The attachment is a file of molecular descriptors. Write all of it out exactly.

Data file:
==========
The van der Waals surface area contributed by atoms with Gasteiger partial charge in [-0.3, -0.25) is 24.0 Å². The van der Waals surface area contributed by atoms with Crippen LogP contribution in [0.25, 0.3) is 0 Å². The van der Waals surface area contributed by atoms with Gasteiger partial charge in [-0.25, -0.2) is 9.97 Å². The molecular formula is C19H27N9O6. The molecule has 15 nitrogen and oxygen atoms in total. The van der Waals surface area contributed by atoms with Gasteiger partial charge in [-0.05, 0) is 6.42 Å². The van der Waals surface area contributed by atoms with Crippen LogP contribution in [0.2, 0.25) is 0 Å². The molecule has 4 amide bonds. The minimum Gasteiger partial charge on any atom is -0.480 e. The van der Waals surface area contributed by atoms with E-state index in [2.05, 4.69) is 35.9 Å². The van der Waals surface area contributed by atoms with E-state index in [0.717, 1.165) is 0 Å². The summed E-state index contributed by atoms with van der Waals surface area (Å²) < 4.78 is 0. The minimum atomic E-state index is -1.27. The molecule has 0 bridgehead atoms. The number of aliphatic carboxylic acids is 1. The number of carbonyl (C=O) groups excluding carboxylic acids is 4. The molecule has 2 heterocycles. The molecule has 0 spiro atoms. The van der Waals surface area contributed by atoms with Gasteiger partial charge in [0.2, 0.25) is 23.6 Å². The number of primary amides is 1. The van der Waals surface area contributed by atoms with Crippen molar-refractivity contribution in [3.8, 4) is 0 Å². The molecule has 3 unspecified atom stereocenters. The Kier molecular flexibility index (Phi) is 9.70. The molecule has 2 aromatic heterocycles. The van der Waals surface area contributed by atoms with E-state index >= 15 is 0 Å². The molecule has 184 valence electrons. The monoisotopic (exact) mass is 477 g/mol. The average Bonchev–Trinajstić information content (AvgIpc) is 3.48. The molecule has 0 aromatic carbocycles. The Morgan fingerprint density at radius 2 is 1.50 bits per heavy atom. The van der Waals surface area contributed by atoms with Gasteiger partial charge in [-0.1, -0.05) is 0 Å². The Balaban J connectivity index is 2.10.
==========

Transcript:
The van der Waals surface area contributed by atoms with Gasteiger partial charge in [-0.3, -0.25) is 24.0 Å². The van der Waals surface area contributed by atoms with Crippen LogP contribution in [0.25, 0.3) is 0 Å². The van der Waals surface area contributed by atoms with Gasteiger partial charge in [-0.25, -0.2) is 9.97 Å². The molecular formula is C19H27N9O6. The molecule has 15 nitrogen and oxygen atoms in total. The van der Waals surface area contributed by atoms with Gasteiger partial charge in [-0.05, 0) is 6.42 Å². The van der Waals surface area contributed by atoms with Crippen LogP contribution in [0.2, 0.25) is 0 Å². The molecule has 4 amide bonds. The minimum Gasteiger partial charge on any atom is -0.480 e. The van der Waals surface area contributed by atoms with E-state index in [2.05, 4.69) is 35.9 Å². The van der Waals surface area contributed by atoms with E-state index in [0.717, 1.165) is 0 Å². The summed E-state index contributed by atoms with van der Waals surface area (Å²) < 4.78 is 0. The minimum atomic E-state index is -1.27. The molecule has 0 bridgehead atoms. The number of aliphatic carboxylic acids is 1. The number of carbonyl (C=O) groups excluding carboxylic acids is 4. The molecule has 2 heterocycles. The molecule has 0 spiro atoms. The van der Waals surface area contributed by atoms with Gasteiger partial charge in [0.2, 0.25) is 23.6 Å². The number of primary amides is 1. The van der Waals surface area contributed by atoms with Crippen molar-refractivity contribution in [3.8, 4) is 0 Å². The molecule has 3 unspecified atom stereocenters. The Kier molecular flexibility index (Phi) is 9.70. The molecule has 2 aromatic heterocycles. The van der Waals surface area contributed by atoms with E-state index >= 15 is 0 Å². The molecule has 184 valence electrons. The monoisotopic (exact) mass is 477 g/mol. The average Bonchev–Trinajstić information content (AvgIpc) is 3.48. The molecule has 0 aromatic carbocycles. The Morgan fingerprint density at radius 2 is 1.50 bits per heavy atom. The van der Waals surface area contributed by atoms with Gasteiger partial charge in [-0.1, -0.05) is 0 Å². The Balaban J connectivity index is 2.10.